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读书札记3——夜色温柔 Tender is the nignt

(2009-05-13 13:32:24)


分类: 梦雨书斋--小雨的读书笔记

On the long-roofed steamship piers one is in a country that is no longer here and not yet there. The hazy yellow vault is full of echoing shouts. There are the rumble of trucks and the clump of trunks, the strident chatter of cranes, the first salt smell of the sea. One hurries through, even though there’s time; the past, the continent, is behind; the future is the glowing mouth in the side of the ship; the dim, turbulent alley is too confusedly the present. 



“So I’m ruined, am I?” he inquired pleasantly.


“I didn’t mean that. But you used to want to create things—now you seem to want to smash them up.”


She trembled at criticizing him in these broad terms—but his enlarging silence frightened her even more. She guessed that something was developing behind the silence, behind the hard, blue eyes, the almost unnatural interest in the children. Uncharacteristic bursts of temper surprised her—he would suddenly unroll a long scroll of contempt for some person, race, class, way of life, way of thinking. It was as though an incalculable story was telling itself inside him, about which she could only guess at in the moments when it broke through the surface. 






Then she looked among the strangers, and found as usual, the fierce neurotics, pretending calm, liking the country only in horror of the city, of the sound of their own voices which had set the tone and pitch. . . .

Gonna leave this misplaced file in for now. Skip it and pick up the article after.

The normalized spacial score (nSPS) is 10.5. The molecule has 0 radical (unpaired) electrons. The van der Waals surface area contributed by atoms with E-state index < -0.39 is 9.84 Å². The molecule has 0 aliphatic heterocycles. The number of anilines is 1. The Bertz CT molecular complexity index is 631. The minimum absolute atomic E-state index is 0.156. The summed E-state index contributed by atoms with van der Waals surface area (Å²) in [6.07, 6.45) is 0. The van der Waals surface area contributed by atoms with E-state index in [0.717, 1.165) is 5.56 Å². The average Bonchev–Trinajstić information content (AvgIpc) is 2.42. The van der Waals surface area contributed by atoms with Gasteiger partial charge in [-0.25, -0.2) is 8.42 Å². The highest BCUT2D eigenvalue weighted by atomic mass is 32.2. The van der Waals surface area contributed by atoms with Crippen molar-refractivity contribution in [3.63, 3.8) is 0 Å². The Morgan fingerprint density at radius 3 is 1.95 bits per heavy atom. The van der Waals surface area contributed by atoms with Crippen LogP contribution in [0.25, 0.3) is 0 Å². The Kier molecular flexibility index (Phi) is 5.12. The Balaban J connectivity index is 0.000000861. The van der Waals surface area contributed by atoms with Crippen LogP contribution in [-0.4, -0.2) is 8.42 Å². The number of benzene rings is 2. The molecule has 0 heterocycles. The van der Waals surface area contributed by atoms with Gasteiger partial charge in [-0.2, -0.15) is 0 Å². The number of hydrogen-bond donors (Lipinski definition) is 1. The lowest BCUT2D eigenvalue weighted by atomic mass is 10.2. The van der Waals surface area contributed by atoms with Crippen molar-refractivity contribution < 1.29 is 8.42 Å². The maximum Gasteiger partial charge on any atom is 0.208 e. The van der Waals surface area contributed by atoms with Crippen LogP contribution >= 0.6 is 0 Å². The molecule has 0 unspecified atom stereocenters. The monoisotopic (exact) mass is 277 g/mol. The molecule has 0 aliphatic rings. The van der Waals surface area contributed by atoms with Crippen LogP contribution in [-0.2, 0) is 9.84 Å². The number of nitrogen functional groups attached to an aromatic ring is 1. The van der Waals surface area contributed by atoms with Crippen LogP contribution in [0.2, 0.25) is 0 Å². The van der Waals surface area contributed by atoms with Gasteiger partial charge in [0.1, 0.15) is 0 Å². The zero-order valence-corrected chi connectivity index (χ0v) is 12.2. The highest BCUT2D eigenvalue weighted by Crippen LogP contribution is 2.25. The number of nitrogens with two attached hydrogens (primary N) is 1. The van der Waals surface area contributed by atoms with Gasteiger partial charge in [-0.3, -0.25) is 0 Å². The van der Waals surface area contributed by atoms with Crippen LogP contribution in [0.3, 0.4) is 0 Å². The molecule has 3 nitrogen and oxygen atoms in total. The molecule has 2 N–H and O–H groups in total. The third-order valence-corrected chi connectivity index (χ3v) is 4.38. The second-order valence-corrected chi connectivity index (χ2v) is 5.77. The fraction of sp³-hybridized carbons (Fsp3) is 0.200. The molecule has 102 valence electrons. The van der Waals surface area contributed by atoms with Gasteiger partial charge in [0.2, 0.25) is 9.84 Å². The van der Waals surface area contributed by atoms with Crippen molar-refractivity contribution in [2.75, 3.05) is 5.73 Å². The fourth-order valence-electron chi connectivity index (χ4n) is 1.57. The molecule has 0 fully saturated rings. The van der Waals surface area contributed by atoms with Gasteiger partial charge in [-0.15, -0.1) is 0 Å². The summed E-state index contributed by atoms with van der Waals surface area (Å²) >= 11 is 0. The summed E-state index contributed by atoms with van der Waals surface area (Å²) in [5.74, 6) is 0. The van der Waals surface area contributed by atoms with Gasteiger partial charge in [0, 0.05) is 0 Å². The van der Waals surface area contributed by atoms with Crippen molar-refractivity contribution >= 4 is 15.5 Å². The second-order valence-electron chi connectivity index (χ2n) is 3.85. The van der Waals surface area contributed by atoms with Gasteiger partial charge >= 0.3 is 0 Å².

He turned away from her, toward the veil of starlight over Africa.


“I believe that’s true, Nicole. And sometimes I believe that the littler it was, the more pleasure it would give you.”


“Don’t talk like that—don’t say such things.”





So delicately balanced was she between an old foothold that had always guaranteed her security, and the imminence of a leap from which she must alight changed in the very chemistry of blood and muscle, that she did not dare bring the matter into the true forefront of consciousness.



For what might occur thereafter she had no anxiety—she suspected that that would be the lifting of a burden, an unblinding of eyes. Nicole had been designed for change, for flight, with money as fins and wings. The new state of things would be no more than if a racing chassis, concealed for years under the body of a family limousine, should be stripped to its original self. Nicole could feel the fresh breeze already—the wrench it was she feared, and the dark manner of its coming.



Nicole saw Dick peer about for the children among the confused shapes and shadows of many umbrellas, and as his mind temporarily left her, ceasing to grip her, she looked at him with detachment, and decided that he was seeking his children, not protectively but for protection. Probably it was the beach he feared, like a deposed ruler secretly visiting an old court. She had come to hate his world with its delicate jokes and politenesses, forgetting that for many years it was the only world open to her. Let him look at it— his beach, perverted now to the tastes of the tasteless; he could search it for a day and find no stone of the Chinese Wall he had once erected around it, no footprint of an old friend.